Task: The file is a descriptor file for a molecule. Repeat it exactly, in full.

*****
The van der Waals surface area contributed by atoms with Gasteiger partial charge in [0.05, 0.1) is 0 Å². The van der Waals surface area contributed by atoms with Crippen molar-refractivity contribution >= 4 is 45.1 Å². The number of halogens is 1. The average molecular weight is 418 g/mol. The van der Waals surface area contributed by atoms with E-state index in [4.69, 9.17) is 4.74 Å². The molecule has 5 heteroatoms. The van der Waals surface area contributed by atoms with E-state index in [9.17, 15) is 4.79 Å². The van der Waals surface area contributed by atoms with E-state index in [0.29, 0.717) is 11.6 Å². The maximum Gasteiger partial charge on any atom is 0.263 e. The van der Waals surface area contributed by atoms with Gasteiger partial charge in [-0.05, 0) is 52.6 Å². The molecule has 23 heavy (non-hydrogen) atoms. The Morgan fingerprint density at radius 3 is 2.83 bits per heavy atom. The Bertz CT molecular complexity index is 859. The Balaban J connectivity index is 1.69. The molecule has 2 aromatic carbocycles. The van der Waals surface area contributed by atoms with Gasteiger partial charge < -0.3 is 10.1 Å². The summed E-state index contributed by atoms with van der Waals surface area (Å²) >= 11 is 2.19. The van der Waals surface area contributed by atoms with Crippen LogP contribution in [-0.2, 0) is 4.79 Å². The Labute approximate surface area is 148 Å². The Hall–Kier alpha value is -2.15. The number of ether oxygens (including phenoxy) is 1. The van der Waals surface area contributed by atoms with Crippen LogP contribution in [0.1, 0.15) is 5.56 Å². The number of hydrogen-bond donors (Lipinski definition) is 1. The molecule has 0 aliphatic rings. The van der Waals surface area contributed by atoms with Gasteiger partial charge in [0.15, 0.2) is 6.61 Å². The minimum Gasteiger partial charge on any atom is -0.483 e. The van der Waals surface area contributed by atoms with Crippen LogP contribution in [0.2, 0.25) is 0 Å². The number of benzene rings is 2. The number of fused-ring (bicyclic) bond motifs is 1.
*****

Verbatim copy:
The van der Waals surface area contributed by atoms with Gasteiger partial charge in [0.05, 0.1) is 0 Å². The van der Waals surface area contributed by atoms with Crippen molar-refractivity contribution >= 4 is 45.1 Å². The number of halogens is 1. The average molecular weight is 418 g/mol. The van der Waals surface area contributed by atoms with E-state index in [4.69, 9.17) is 4.74 Å². The molecule has 5 heteroatoms. The van der Waals surface area contributed by atoms with E-state index in [9.17, 15) is 4.79 Å². The van der Waals surface area contributed by atoms with E-state index in [0.29, 0.717) is 11.6 Å². The maximum Gasteiger partial charge on any atom is 0.263 e. The van der Waals surface area contributed by atoms with Gasteiger partial charge in [-0.05, 0) is 52.6 Å². The molecule has 23 heavy (non-hydrogen) atoms. The Morgan fingerprint density at radius 3 is 2.83 bits per heavy atom. The Bertz CT molecular complexity index is 859. The Balaban J connectivity index is 1.69. The molecule has 2 aromatic carbocycles. The van der Waals surface area contributed by atoms with Gasteiger partial charge < -0.3 is 10.1 Å². The summed E-state index contributed by atoms with van der Waals surface area (Å²) >= 11 is 2.19. The van der Waals surface area contributed by atoms with Crippen LogP contribution in [-0.2, 0) is 4.79 Å². The Labute approximate surface area is 148 Å². The Hall–Kier alpha value is -2.15. The number of ether oxygens (including phenoxy) is 1. The van der Waals surface area contributed by atoms with Crippen LogP contribution in [0.1, 0.15) is 5.56 Å². The number of hydrogen-bond donors (Lipinski definition) is 1. The molecule has 0 aliphatic rings. The van der Waals surface area contributed by atoms with Gasteiger partial charge in [0.15, 0.2) is 6.61 Å². The minimum Gasteiger partial charge on any atom is -0.483 e. The van der Waals surface area contributed by atoms with Crippen LogP contribution in [0.2, 0.25) is 0 Å². The number of benzene rings is 2. The number of fused-ring (bicyclic) bond motifs is 1.